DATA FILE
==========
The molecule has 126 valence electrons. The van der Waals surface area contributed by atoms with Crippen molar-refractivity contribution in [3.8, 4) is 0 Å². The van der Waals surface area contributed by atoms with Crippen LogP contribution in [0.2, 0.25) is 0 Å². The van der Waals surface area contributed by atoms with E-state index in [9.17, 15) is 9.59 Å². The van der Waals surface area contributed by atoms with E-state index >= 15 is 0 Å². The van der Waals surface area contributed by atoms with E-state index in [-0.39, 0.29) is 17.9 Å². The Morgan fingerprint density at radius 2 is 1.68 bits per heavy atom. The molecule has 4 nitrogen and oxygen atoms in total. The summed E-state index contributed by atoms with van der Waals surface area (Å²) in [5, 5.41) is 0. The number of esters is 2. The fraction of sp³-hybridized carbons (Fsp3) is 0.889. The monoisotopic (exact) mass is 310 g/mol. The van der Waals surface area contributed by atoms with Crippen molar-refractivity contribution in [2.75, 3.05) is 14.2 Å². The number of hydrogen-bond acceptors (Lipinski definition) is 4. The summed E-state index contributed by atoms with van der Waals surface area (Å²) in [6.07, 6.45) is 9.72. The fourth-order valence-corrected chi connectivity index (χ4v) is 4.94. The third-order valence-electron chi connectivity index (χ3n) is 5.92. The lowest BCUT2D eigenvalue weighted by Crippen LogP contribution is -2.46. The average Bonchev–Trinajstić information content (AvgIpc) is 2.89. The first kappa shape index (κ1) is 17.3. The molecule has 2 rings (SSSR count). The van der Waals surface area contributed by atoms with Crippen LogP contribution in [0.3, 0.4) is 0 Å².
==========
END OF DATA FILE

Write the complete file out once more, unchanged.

The molecule has 126 valence electrons. The van der Waals surface area contributed by atoms with Crippen molar-refractivity contribution in [3.8, 4) is 0 Å². The van der Waals surface area contributed by atoms with Crippen LogP contribution in [0.2, 0.25) is 0 Å². The van der Waals surface area contributed by atoms with E-state index in [9.17, 15) is 9.59 Å². The van der Waals surface area contributed by atoms with E-state index >= 15 is 0 Å². The van der Waals surface area contributed by atoms with E-state index in [-0.39, 0.29) is 17.9 Å². The Morgan fingerprint density at radius 2 is 1.68 bits per heavy atom. The molecule has 4 nitrogen and oxygen atoms in total. The summed E-state index contributed by atoms with van der Waals surface area (Å²) in [5, 5.41) is 0. The number of esters is 2. The fraction of sp³-hybridized carbons (Fsp3) is 0.889. The monoisotopic (exact) mass is 310 g/mol. The van der Waals surface area contributed by atoms with Crippen molar-refractivity contribution in [2.75, 3.05) is 14.2 Å². The number of hydrogen-bond acceptors (Lipinski definition) is 4. The summed E-state index contributed by atoms with van der Waals surface area (Å²) in [6.07, 6.45) is 9.72. The fourth-order valence-corrected chi connectivity index (χ4v) is 4.94. The third-order valence-electron chi connectivity index (χ3n) is 5.92. The lowest BCUT2D eigenvalue weighted by Crippen LogP contribution is -2.46. The average Bonchev–Trinajstić information content (AvgIpc) is 2.89. The first kappa shape index (κ1) is 17.3. The molecule has 2 rings (SSSR count). The van der Waals surface area contributed by atoms with Crippen LogP contribution in [0.3, 0.4) is 0 Å².